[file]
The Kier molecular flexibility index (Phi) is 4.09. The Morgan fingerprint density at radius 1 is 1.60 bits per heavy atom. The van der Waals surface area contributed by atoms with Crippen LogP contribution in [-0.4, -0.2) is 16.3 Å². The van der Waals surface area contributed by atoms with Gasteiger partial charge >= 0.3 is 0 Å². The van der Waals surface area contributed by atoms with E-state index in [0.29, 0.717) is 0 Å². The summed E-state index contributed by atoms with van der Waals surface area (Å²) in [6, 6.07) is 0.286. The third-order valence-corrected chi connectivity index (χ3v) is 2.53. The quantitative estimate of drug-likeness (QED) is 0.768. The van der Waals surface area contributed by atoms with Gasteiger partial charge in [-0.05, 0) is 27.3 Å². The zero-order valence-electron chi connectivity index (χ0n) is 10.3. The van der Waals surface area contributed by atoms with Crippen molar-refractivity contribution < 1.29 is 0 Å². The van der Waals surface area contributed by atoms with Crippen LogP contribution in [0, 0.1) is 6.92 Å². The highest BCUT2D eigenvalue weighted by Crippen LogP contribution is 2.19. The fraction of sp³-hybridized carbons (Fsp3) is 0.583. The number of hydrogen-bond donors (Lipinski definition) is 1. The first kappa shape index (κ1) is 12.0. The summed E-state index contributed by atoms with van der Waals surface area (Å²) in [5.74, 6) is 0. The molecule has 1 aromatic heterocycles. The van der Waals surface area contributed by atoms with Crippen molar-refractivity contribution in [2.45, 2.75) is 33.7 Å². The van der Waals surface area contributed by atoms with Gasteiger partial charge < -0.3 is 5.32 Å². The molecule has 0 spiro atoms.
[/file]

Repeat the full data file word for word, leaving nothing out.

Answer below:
The Kier molecular flexibility index (Phi) is 4.09. The Morgan fingerprint density at radius 1 is 1.60 bits per heavy atom. The van der Waals surface area contributed by atoms with Crippen LogP contribution in [-0.4, -0.2) is 16.3 Å². The van der Waals surface area contributed by atoms with Gasteiger partial charge >= 0.3 is 0 Å². The van der Waals surface area contributed by atoms with E-state index in [0.29, 0.717) is 0 Å². The summed E-state index contributed by atoms with van der Waals surface area (Å²) in [6, 6.07) is 0.286. The third-order valence-corrected chi connectivity index (χ3v) is 2.53. The quantitative estimate of drug-likeness (QED) is 0.768. The van der Waals surface area contributed by atoms with Gasteiger partial charge in [-0.05, 0) is 27.3 Å². The zero-order valence-electron chi connectivity index (χ0n) is 10.3. The van der Waals surface area contributed by atoms with Crippen molar-refractivity contribution < 1.29 is 0 Å². The van der Waals surface area contributed by atoms with Crippen LogP contribution in [0, 0.1) is 6.92 Å². The highest BCUT2D eigenvalue weighted by Crippen LogP contribution is 2.19. The fraction of sp³-hybridized carbons (Fsp3) is 0.583. The number of hydrogen-bond donors (Lipinski definition) is 1. The first kappa shape index (κ1) is 12.0. The summed E-state index contributed by atoms with van der Waals surface area (Å²) in [5.74, 6) is 0. The molecule has 1 aromatic heterocycles. The van der Waals surface area contributed by atoms with Crippen molar-refractivity contribution in [2.45, 2.75) is 33.7 Å². The van der Waals surface area contributed by atoms with Gasteiger partial charge < -0.3 is 5.32 Å². The molecule has 0 spiro atoms.